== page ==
Oxford and Dublin boffins have unlocked a doorway leading to more than 150 super-thin exotic nanosheet materials just one atom thick. The names sound like a chemist's molecular roll call: boron nitride (BN), molybdenum disulphide (MoS2), and bismuth telluride (Bi2Te3). None of these compounds are new – but single-atom-thick* …
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where energy is stored as electircal potential not chemical.
meaning you dont have to wait for the chemical reation, you just let the energy out.
So like a capacitor then?
I think the question wasn't on what is a "capacitor", but the likely confusion over the newly coined "capacitator" (whatever that is).
What's in a name?
Though used incorrectly a capacitor can become an incapacitator
From the 1980 movie Flash Gordon. War Rocket Ajax had them as part of it's armament.
"Where's WikiLeaks when you need it?"
I realize that you said this with your tongue in your cheek, but do you realize that you're advocating the theft of someone's ip?
Sorry, but I do have to flame El Reg over this 'freetard' mentality.
And yes, its Monday morning and I still need my fill of coffee...
copyright == legislated monopoly
El Reg obviously likes liberal copyright (or tongue in cheek copyright evasion) in its upstream research sources but enforced copyright preventing evasion in its downstream output. This is an instance of how in general, everyone likes competition amongst their suppliers but hates competition affecting the market for their own products. It's a universal human trait, otherwise known as hypocrisy.
We can analyse much rent seeking behaviour in similar terms.
...whether you are producing patented material commercially or for personal use too - the latter may not be illegal, depending where you live.
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It is not possible to 'steal' IP. Therefore there as no such thing as theft of IP.
It is, however, possible to be in breach of IP laws. Which is NOT the same as theft/stealing.
super condensers surely ??
caution: non-technical article
No, I think "capacitator" would have to translate as "condenserer". As to how a capacitor is to provide energy, that's another matter - you might wonder where the power comes from in the first place, mightn't you? Maybe it's from hydrogen.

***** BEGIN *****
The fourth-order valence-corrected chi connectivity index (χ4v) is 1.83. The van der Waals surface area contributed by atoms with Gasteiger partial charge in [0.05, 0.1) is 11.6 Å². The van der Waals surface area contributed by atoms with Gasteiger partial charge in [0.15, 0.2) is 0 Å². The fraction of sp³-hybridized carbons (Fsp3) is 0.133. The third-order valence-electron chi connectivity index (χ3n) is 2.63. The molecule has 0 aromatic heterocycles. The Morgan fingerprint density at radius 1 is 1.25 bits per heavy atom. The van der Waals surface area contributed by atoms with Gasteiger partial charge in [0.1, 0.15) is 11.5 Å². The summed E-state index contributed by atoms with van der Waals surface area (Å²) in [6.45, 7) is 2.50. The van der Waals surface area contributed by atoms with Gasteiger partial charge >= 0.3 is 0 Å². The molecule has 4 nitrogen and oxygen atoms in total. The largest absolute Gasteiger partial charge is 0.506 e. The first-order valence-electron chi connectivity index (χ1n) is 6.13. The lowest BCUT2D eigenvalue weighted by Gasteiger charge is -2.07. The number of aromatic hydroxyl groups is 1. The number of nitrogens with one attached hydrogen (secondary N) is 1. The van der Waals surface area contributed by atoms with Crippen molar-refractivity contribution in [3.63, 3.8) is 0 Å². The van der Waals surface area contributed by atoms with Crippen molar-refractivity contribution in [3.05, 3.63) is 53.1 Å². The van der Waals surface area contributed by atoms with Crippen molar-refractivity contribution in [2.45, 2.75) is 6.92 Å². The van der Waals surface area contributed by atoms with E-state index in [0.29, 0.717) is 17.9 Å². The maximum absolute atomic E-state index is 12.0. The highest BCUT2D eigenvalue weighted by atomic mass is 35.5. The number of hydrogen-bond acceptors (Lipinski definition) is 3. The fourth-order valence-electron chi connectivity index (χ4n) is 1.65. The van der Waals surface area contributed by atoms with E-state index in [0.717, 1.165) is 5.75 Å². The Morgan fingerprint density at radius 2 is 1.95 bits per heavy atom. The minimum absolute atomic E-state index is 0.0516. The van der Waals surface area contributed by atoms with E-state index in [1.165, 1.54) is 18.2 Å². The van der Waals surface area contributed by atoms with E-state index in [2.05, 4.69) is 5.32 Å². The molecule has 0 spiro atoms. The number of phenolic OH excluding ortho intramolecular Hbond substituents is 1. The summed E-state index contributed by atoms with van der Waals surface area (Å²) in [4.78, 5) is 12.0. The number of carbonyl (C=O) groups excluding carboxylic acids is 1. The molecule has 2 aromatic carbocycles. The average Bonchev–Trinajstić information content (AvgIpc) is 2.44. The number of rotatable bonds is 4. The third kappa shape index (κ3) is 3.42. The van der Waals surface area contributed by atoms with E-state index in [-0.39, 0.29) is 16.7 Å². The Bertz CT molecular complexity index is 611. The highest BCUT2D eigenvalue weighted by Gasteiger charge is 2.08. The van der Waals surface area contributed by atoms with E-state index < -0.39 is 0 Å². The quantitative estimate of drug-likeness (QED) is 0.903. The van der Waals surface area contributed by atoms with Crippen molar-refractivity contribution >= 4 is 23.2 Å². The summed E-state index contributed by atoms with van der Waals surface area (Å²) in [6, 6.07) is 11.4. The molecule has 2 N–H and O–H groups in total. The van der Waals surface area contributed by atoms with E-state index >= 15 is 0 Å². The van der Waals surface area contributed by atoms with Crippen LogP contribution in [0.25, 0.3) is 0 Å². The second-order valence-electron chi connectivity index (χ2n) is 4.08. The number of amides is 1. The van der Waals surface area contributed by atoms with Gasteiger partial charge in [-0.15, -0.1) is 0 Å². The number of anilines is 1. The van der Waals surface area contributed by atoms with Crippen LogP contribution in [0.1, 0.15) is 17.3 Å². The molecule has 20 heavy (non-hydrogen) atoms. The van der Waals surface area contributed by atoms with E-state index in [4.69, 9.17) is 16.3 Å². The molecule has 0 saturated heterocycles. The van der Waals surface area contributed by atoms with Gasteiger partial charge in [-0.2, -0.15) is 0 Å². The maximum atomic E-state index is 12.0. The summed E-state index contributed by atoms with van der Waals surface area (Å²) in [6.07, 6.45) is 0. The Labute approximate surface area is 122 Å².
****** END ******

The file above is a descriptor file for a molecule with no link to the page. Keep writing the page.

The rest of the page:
Powered by governmental mind-control lasers...
... harnessed through monomolecular tin foil hats, anyone?
I must be getting old...
All I keep thinking after reading this article is annoyance at the use of yank spelling being forced on us.
ie: Sulfur (my English spell checkers in OpenOffice & Word2003 do not like this either)
Just because some academic retards thinks its confusing to spell correctly, what will be next; grafite, fysics!
I cannot help think these are the same sort people who think we should only have one spelling for words that sound like "there".
To keep this rant reasonably short I found someone else's on the net, should anyone else give a dam:
Blame the chemists
The International Union of Pure and Applied Chemistry standardised the spelling as sulfur in 1990; the Royal Society and the Qualifications and Curriculum Authority followed suit in the UK in 1992 and 2000 respectively.
But in case you're feeling bad, it's a draw; element 13 is officially aluminium; despite what the left bankers say.
"...many hypothetical uses..."
Seriously sharp swords for easily removing the heads of godless infidels springs immediately to mind.
The world's first 100 blade razor (You think a baby's arse is smooth? Try this!) can't be far behind......
Don't give Gillette any more ideas now.
To be honest, I'm surprised they haven't gotten an old washboard, stuck razors & a handle on it and called it 'Gillette Sensor Max Extreme R2 Awesome!'
Well that's a drag! The flying car I ordered in 1963 just arrived today. Now I'm going to have send it back and have ultra-thin capacitators fitted.
Quote: "Oxford and Dublin boffins have unlocked a doorway leading to more than 150 super-thin exotic nanosheet materials just one atom thick" and "boron nitride (BN), molybdenum disulphide (MoS2), and bismuth telluride (Bi2Te3)"
As these are not pure elements that are being talked about, surely they should be one *molecule* thick, not one *atom* thick, even if they are arranged in a totally planar fashion.
You would think that the "boffins" would know better. Or maybe they are really just "scientists"!
If the molecular arrangement is planar, then the materials will be both one molecule thick and one atom thick. I believe this is true of graphene, and may be true of the others.
Re : Not necessarily →
True. A benzene molecule, for example, is a flat ring with 6 carbons in a plane but is only 1 carbon atom thick
Graphine is a case of a planar crystalline structure I admit (I did mention planar form), but it is a special case, being just carbon with no other elements present. Looking up molybdenum disulphide (MoS2), and bismuth telluride (Bi2Te3) appear to me to show structures that do not have all of the atoms in the molecule arranged in a plane, especially when in crystalline form.